· William Gichini (Kenya): Since I knew you 2 yrs ago thru my friend Rev George my ministry have really changed. I have been able to teach leaders and pastors through the material you give me. THE OUTCÖME IS GREAT e.g. the church is increasing because of responsible leaders, other junior pastors have developed interest to learn more.....2day my friend and I were discussing your material of Éschatology. Very rich resource. I WILL USE THE RESOURCES TO COMPLEMENT MY SERMONS IN TEACHING LESSONS. I WILL ALSO NOT HESTATE TO SHARE WITH OTHER MINISTERS OF gospel.
· Maichael Nangai (Uganda): Am glad for Biblical Stewardship notes that are helping us in training church leaders on Capacity Building Program. I have two trainings going on now in Mbale and more are yet to begin. These materials are really biblical and very good for the church.

Looking Ahead to 2012
I am planning a similar schedule for 2012. However, since we now have several capable teachers in each of the 5 East African countries, I would like to spend less of my time teaching our foundational courses (1 Timothy, Biblical Stewardship, and Marriage & Parenting), and more of my time doing Expository Preaching and other TOTs, and introducing other courses.
All-African pastors conferences and TOTs should increase. My goal is to see EPI's work carried out indigenously to the extent possible. As more and more Africans are equipped to teach EPI's courses, there will be more and more all-African pastors conferences and TOTs. Right now I am underwriting the majority of the financial expenses for the all-African conferences. Thus, I anticipate that my expenses for 2012 should increase a fair amount over previous years. I already have received requests for at least 10 all-African conferences in Kenya and Uganda alone for the first 3 months of 2012.
I want to begin supplying laptop computers to all the EPI-African leaders. This is important for all the leaders, and is vital for the translation project. The problems faced by the church leaders is indicated by an email I recently received from Elkanah Munduni, my Luganda translator: "I am sorry I have taken a long time without sending you any response to the emails you have been sending me, it is because I have to access email either from Kiboga Town or Hoima, which are quite a distance from my home. And right now I am sending you this one from Hoima, a distance of 28 miles from my home! Another challenge is still that of load shading which is still a very big problem to power users in Uganda. In order to do my translation work with minimum interruption because of this, I think I will also need a laptop computer." Providing basic laptops will cost several thousand dollars, even at an average cost of $300-$400 apiece.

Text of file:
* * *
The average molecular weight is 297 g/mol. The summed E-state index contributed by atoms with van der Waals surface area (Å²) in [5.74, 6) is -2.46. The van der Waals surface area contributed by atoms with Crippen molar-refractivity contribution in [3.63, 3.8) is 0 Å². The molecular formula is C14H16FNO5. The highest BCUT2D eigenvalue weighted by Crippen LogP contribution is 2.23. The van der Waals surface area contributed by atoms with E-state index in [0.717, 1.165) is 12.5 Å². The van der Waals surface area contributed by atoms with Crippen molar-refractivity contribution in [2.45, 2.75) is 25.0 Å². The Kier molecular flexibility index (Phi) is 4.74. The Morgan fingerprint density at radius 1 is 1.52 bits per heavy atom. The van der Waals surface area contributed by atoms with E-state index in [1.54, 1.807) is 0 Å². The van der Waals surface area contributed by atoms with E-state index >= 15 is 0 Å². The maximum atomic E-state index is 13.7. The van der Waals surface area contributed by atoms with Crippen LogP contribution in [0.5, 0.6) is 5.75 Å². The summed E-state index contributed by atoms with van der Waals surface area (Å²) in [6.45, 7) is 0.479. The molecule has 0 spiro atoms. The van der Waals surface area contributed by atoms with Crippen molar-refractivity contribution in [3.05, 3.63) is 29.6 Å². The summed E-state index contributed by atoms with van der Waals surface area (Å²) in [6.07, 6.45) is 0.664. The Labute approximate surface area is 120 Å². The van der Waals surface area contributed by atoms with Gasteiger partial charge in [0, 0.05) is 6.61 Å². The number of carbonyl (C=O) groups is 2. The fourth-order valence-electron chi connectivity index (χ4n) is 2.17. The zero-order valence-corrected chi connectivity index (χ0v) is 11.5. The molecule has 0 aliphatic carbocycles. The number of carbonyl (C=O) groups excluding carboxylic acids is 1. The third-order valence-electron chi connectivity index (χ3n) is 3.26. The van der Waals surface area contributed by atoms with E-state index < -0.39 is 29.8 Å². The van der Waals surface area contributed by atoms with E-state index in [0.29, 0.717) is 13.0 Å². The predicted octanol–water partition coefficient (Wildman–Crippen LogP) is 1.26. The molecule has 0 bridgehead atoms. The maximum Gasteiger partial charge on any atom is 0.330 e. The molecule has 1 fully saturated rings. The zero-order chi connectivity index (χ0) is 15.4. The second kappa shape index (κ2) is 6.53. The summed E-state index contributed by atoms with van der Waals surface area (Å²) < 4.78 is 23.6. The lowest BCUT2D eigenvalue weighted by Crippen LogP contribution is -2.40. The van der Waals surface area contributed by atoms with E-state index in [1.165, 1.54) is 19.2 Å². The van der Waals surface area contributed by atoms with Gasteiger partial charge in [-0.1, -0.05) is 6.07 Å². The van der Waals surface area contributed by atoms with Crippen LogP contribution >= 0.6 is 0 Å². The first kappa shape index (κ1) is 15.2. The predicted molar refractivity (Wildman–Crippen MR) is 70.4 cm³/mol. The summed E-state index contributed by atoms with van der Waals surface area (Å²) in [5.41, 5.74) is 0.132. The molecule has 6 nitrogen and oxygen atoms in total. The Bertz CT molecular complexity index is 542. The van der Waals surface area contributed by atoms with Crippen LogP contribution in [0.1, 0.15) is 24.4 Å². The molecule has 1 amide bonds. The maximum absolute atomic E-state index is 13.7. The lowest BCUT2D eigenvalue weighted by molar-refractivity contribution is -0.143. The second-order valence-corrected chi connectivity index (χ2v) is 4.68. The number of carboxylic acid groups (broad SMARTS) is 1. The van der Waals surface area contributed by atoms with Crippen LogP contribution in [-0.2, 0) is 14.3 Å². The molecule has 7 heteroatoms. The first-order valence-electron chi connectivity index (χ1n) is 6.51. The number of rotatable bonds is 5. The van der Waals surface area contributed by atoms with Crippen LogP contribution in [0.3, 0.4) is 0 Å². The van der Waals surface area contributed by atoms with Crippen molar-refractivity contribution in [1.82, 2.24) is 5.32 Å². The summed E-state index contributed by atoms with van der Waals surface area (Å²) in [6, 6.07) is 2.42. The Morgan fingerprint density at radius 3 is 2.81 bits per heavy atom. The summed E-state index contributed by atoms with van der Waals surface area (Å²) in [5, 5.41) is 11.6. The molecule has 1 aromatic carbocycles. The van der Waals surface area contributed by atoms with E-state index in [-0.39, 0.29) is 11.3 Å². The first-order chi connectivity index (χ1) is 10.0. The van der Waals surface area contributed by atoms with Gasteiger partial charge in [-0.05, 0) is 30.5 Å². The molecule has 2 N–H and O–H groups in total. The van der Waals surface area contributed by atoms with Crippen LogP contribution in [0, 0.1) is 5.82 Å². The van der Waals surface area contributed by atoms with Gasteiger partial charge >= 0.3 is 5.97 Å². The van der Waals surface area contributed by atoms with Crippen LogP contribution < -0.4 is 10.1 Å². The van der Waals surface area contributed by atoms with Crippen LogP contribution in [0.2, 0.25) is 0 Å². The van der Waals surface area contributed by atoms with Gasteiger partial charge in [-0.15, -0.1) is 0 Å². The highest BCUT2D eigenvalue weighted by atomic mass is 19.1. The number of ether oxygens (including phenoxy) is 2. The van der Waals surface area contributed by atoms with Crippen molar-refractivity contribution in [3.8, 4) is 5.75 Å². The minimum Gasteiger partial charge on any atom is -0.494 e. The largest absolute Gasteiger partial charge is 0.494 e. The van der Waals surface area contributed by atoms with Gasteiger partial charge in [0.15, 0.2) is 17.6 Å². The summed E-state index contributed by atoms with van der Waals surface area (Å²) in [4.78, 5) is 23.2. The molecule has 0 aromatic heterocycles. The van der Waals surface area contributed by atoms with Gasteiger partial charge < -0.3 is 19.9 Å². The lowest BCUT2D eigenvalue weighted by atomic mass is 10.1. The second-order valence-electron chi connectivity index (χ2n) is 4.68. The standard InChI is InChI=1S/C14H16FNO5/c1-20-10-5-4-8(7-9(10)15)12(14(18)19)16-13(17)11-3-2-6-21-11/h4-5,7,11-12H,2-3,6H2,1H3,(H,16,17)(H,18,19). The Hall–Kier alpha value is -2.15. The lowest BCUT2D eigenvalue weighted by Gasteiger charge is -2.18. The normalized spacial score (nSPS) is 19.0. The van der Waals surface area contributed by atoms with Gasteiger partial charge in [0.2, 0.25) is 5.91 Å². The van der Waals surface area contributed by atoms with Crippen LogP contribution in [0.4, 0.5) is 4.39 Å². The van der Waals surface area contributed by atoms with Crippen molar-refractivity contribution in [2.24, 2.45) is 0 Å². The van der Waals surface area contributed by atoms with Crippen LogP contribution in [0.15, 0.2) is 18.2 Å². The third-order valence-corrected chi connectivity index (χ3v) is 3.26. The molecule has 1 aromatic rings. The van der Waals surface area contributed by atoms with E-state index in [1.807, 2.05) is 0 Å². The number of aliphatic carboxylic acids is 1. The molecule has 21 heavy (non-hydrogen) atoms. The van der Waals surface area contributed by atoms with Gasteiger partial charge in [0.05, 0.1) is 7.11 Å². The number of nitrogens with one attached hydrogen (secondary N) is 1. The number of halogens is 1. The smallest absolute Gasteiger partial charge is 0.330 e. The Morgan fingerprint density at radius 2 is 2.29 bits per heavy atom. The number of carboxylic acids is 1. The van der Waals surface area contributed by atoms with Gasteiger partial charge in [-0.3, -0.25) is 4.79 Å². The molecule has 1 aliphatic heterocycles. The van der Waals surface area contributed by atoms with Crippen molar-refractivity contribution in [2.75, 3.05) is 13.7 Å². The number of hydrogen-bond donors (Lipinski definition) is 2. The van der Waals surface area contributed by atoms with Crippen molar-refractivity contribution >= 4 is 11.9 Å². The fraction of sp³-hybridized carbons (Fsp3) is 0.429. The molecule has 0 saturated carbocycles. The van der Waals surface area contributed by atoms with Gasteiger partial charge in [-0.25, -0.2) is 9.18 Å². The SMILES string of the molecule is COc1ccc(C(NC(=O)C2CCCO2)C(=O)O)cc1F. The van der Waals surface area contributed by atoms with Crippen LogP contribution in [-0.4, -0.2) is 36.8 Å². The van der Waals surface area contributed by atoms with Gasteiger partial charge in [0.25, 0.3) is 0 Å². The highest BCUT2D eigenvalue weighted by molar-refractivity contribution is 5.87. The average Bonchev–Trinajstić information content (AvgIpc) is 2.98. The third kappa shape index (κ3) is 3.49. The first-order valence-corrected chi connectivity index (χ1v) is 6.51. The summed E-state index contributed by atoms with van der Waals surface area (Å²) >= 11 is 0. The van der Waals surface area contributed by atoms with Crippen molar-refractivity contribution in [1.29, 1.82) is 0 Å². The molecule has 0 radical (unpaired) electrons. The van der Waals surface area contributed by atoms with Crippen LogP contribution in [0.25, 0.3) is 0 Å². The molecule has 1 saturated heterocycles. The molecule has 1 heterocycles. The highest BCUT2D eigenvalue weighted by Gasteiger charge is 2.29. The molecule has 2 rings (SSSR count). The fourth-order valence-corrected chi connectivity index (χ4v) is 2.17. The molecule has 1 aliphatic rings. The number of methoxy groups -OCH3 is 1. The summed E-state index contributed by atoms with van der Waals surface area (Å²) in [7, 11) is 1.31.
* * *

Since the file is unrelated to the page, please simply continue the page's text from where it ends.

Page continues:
We want to begin printing our materials in paperback book format, rather than photocopying them. We are looking into the most cost-effective way of doing this, either printing large runs of the various sets of notes (so as to lower the printing cost of each book) or even to buy a printer, which in Uganda would cost about $3500-$4000.

Thank you for your continued Prayer and Financial Support
Your prayers have helped keep me alive and well for another year, despite various illnesses and road accidents along the way. Your prayers are also a channel God uses to increase the effectiveness of EPI's work.
Your financial support is, of course, also deeply appreciated and absolutely necessary. I am responsible for paying for everything that I do. Thus, if I don't pay for translation of notes, they won't get translated. All of your support is tax-deductible since EPI is a 501(c)3 organization. Donations can be made online through electronic fund transfers or PayPal, or checks can be made payable to EPI and sent to: Jonathan Menn, 714 S. Summit St., Appleton, WI 54914. All of your donations to my part of this ministry go to the work of the ministry; nothing is used for my "personal" support. Equipping the indigenous church leaders is, in my opinion, the number 1 need in world missions today. Unfortunately, very few ministries, other than EPI, focus on that. When you give to EPI you are accomplishing something both lasting and important. God bless you, Jonathan